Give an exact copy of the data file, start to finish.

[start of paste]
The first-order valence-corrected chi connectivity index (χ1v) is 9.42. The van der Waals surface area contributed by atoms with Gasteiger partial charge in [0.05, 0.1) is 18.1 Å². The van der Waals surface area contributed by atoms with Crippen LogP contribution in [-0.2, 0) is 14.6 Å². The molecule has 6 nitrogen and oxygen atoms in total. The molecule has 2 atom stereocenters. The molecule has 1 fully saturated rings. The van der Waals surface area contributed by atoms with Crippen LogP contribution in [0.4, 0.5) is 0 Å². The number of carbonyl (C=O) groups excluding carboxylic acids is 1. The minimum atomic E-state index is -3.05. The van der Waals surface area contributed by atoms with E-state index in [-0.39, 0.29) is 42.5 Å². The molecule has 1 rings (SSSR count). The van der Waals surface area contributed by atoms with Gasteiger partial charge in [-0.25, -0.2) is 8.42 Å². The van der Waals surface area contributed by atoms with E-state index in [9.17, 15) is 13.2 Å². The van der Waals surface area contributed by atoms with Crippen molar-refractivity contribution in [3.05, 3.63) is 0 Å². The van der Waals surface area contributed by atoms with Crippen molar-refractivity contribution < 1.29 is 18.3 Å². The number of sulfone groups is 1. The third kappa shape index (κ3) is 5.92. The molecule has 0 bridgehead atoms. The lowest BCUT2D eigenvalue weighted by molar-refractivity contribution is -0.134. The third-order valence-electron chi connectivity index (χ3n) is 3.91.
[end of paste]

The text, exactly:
The first-order valence-corrected chi connectivity index (χ1v) is 9.42. The van der Waals surface area contributed by atoms with Gasteiger partial charge in [0.05, 0.1) is 18.1 Å². The van der Waals surface area contributed by atoms with Crippen LogP contribution in [-0.2, 0) is 14.6 Å². The molecule has 6 nitrogen and oxygen atoms in total. The molecule has 2 atom stereocenters. The molecule has 1 fully saturated rings. The van der Waals surface area contributed by atoms with Crippen LogP contribution in [0.4, 0.5) is 0 Å². The number of carbonyl (C=O) groups excluding carboxylic acids is 1. The minimum atomic E-state index is -3.05. The van der Waals surface area contributed by atoms with E-state index in [-0.39, 0.29) is 42.5 Å². The molecule has 1 rings (SSSR count). The van der Waals surface area contributed by atoms with Gasteiger partial charge in [-0.25, -0.2) is 8.42 Å². The van der Waals surface area contributed by atoms with E-state index in [9.17, 15) is 13.2 Å². The van der Waals surface area contributed by atoms with Crippen molar-refractivity contribution in [3.05, 3.63) is 0 Å². The van der Waals surface area contributed by atoms with Crippen molar-refractivity contribution < 1.29 is 18.3 Å². The number of sulfone groups is 1. The third kappa shape index (κ3) is 5.92. The molecule has 0 bridgehead atoms. The lowest BCUT2D eigenvalue weighted by molar-refractivity contribution is -0.134. The third-order valence-electron chi connectivity index (χ3n) is 3.91.